Will the panel sting him with an evil verdict?

JFK

Panel: Elf Lyons, Ken Cheng and science historian Sadie Harrison.

Clean-cut, handsome, rich, charming, a war hero and author; Kennedy had the world’s fate in his hands when he refused to press the nuclear button over the Cuban Missile Crisis. The Bay of Pigs fiasco, a US-backed coup against Castro, was not Kennedy’s finest hour, however, and some say he was reactive on civil rights rather than pro-active. He was much quicker out the blocks when it came to women, with his liaisons numerous and, er, brief. JFK’s conquests ran from 19-year-old interns, for whom he set immoral dares, to screen siren Marlene Dietrich, twenty years his senior at the time.

Was JFK’s aversion to Armageddon enough to save him from the evil verdict?

Mother Teresa

Panel: Alan Carr, Desiree Burch and Catherine Bohart.

Voted one of the most admired people of the twentieth century in 1999, Mother Teresa’s work undertaken in the struggle to overcome poverty and distress won her a Nobel Peace Prize in 1979 and a sainthood in 2016, 19 years after her death. However, she was castigated, before and after her death, by journalist Christopher Hitchens for being “a fraud, a fanatic, and a fundamentalist" because of the standard of care in her hospices, her dubious financial benefactors, her anti-contraception stance and for actually holding back efforts to alleviate poverty. Sometimes her own words were enough to find her out. "I think it’s very beautiful for the poor to accept their lot, to share it with the Passion of Christ,” she once said, adding “I think the world has been much helped by the suffering of the poor people."

Was this devoted Mother more evil than we thought?

John Lennon

Panel: Sean McLoughlin, Rachel Parris, Caz Frear.

A cheeky, funny “working-class hero” who was one half of the most influential songwriting duos ever and one quarter of the most famous bands ever, The Beatles. What could possibly be wrong here? Unfortunately, Lennon was also someone who was prone to violence. Lennon’s first wife Cynthia was allegedly on the receiving end of his anger. As a father, he doted on his second son Sean, but Julian Lennon had a different experience. “I felt he was a hypocrite,” Julian said. “Dad could talk about peace and love out loud to the world, but he could never show it to the people who supposedly meant the most to him: his wife and son.”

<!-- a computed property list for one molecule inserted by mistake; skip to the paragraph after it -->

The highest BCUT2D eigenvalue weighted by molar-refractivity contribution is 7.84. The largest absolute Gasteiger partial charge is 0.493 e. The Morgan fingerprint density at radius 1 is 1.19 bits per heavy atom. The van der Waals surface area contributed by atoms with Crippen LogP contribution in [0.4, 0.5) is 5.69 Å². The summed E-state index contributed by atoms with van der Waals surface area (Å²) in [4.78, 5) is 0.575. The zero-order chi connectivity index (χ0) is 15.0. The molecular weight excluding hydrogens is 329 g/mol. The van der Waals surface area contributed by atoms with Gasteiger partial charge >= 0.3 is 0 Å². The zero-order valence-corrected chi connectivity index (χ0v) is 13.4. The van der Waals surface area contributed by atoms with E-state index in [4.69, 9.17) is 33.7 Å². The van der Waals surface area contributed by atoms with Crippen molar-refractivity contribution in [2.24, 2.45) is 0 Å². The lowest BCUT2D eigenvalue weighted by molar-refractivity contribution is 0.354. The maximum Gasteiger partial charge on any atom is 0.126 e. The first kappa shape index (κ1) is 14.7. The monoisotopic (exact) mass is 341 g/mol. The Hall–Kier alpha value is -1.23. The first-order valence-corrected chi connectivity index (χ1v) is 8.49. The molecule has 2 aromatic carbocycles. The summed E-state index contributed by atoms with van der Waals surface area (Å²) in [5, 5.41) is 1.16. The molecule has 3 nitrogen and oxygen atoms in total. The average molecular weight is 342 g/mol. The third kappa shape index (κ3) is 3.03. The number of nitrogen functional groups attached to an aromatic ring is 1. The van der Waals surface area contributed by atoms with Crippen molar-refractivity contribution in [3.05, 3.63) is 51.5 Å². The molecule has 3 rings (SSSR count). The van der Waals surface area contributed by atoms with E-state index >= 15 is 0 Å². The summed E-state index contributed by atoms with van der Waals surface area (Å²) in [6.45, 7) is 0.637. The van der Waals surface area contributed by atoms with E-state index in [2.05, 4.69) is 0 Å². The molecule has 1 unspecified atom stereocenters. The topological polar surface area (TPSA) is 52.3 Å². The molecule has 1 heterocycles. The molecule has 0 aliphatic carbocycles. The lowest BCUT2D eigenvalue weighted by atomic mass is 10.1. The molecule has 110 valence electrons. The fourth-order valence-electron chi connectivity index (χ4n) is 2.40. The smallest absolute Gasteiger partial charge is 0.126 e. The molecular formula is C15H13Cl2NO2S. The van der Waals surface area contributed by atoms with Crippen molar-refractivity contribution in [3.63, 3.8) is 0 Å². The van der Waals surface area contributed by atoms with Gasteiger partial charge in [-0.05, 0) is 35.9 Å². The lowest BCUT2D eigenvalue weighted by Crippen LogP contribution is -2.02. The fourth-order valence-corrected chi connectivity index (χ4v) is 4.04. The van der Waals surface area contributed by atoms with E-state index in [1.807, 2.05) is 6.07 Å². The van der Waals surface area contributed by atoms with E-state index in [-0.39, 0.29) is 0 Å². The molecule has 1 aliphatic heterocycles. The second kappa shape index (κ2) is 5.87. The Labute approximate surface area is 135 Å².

Did the panel get instant bad karma?

From BBC Ideas

How well do you know John Lennon?

Comedian Russell Kane shares a side of John Lennon we might not have been aware of.

Karl Marx

Panel: Olga Koch, Eshaan Akbar and Geoff Norcott.

Marx had a maid that he never paid a penny.

He wanted the workers to own the means of production and, half a century after Karl Marx’ death in 1883, regimes that ruled according to his philosophical principles covered over a third of the world’s population. But at home, it was a different story. Marx had a maid that he never paid a penny. He also got her pregnant, denied he was the father and put the child out to be fostered. Even Stalin was embarrassed by this information and tried to bury it years later. Speaking of which, the scores on the doors for the number of people killed by socialist and communist revolutions and regimes in the twentieth century is estimated at up to 100 million. A real thinker, you might say.

He’s certainly iconic. But was he a genius? You’ll have to listen to hear how the panel decided.